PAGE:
I was fascinated with agile software development from the moment I first heard about it in an eXtreme Programming course at University. And when I was a developer in a Scrum team for the first time, I decided that I have to become involved in this “agile” thing / community.

Because of that moment almost 10 years ago, I started to learn more about Scrum, Kanban, Software Craftsmanship and other “agile” stuff. Because of that moment, I write on this blog, give conference talks and try to help people become better at developing software.

Agile Coaching - Not for me?

And then it finally paid off: A company asked me to be a Scrum Master / Agile Coach for two of their development teams.

I was there for just about 1.5 years, and I learned so much! I was not only their Scrum master, I was also responsible for coordinating with external departments (mainly Testing and Operations).

We transformed the approach of the team from Scrum towards Kanban. I worked with their product owners, business analysts and developers to introduce specification by example / agile acceptance testing. And some more…

It was a great experience, but after some time I started to miss writing software. I started to miss discussing about software architecture and creating software designs together with my teams. I realized that doing “only” agile coaching was not the right thing for me…

Player Coach?

The next few clients hired me to do different things for them. They hired me as a software architect, as a developer or as a specialist to introduce a new technology.

And while I really enjoy those things, when I come to a new client, I also recognize things that could be improved - Things about how people work together, how the client handles requirements and defects, and so on. “Process” stuff.

So, with those clients, I tried to help them improve their process while having a different role on the team - By discussing with team members and managers, and by telling them stories about what we did in other teams I worked with.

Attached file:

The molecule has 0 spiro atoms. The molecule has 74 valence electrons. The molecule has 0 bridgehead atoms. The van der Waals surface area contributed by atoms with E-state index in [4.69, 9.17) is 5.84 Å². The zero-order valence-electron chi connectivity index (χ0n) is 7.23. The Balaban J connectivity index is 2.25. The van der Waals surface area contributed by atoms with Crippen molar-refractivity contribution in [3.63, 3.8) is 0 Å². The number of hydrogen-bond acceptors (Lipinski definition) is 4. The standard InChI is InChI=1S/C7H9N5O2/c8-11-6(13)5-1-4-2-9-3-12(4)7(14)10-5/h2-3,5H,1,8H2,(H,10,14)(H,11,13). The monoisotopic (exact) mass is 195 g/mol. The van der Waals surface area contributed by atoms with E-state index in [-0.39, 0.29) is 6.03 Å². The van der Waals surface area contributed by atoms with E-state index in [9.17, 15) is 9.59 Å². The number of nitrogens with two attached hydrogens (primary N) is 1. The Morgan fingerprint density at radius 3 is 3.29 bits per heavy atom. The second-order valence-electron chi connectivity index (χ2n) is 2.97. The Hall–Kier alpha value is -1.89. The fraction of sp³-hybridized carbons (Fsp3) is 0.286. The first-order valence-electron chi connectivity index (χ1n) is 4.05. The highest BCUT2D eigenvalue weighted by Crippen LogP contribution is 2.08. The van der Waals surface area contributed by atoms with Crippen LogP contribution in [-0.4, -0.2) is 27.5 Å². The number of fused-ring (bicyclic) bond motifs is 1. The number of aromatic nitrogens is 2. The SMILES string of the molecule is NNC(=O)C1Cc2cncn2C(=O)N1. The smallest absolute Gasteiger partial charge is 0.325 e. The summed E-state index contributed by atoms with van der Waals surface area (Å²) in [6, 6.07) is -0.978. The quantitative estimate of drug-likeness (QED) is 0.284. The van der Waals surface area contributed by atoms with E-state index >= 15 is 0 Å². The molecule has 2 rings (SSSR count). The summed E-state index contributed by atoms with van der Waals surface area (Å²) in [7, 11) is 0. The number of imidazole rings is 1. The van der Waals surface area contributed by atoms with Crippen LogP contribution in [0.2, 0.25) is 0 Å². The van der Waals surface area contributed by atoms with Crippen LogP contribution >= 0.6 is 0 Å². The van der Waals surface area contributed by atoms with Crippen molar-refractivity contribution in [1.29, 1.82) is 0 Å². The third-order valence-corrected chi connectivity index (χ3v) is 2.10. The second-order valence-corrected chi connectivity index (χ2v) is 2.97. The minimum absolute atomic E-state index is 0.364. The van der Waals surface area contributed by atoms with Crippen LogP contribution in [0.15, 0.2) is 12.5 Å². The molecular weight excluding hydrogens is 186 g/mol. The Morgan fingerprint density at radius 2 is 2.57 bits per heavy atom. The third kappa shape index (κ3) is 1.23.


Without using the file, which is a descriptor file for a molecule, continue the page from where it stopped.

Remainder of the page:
Sometimes this worked better - some people would listen to me - and sometimes it did not work so well. But I did not think about it too hard.

Agile Coaching and Technical Coaching

I did not think about it too hard until Adrian Bolboaca tweeted:

I believe Agile Coaching is incomplete without Technical Coaching. You can improve the process, but after you need to improve the skills.

— Adrian Bolboaca (@adibolb) 28. März 2017

And I thought: Yes, that’s it. We have to convince companies they have to do both: Getting better at working together (e.g. by getting agile coaching) and getting better at what they are actually doing (e.g. by getting training or technical coaching).

That tweet also started a series of events, leading to, among other things, this blog post. Gitte Klitgaard tweeted:

@adibolb I agree - I wish more would remember that.
Would love to work together with more technical coaches

— Gitte Klitgaard (@NativeWired) 29. März 2017

And then Gitte, Markus Tacker and I had a video call where we discussed what we could do to improve the situation. Basically, we want to work together as agile coaches and technical coaches to provide a better experience for clients.

Going Forward

First, we want to raise awareness for the topic. We want to start planting some seeds, so maybe more companies will realize that they can benefit from agile coaching and from technical coaching.

  • Each of us will write a blog post, you are currently reading my take on the situation.
  • We will speak at conferences about this topic. I will give a talk called “Technical Excellence” at several conferences in autumn. And we want to create conference talks together.
  • We will talk about this topic to other people in person. </ul> We think that a major difficulty here is that many companies - or, actually, people in those companies - think they do not need any outside help.
    • The current way we do things works, so why change anything? Well, the current way of doing things is often merely sufficient. And it might stop being sufficient faster than you think...
    • Developers and testers love to try / learn things on their own. Some love to tinker and learn, and this can work very well. But it often is less efficient than getting some help. And often teams do not see certain improvement opportunities because they have developed some blind spots over the years.
    • Management sometimes does not want to admit that something needs improving, because the way things are now happened on their watch. They think admitting they need coaching means admitting that they did something wrong. So they prefer continuing the old way, without getting outside help. </ul> We also want to expand our network, so we can bring people looking for coaches and people who provide coaching together. And we need your input here. What do you think about agile coaching and technical coaching? Where could you need some help? Where could you help others? Let’s have a short video call or an email conversation: Contact me! Read more about things that can go wrong in an agile environment and why you might need a coach in my book "Quick Glance At: Agile Anti-Patterns": Buy it now!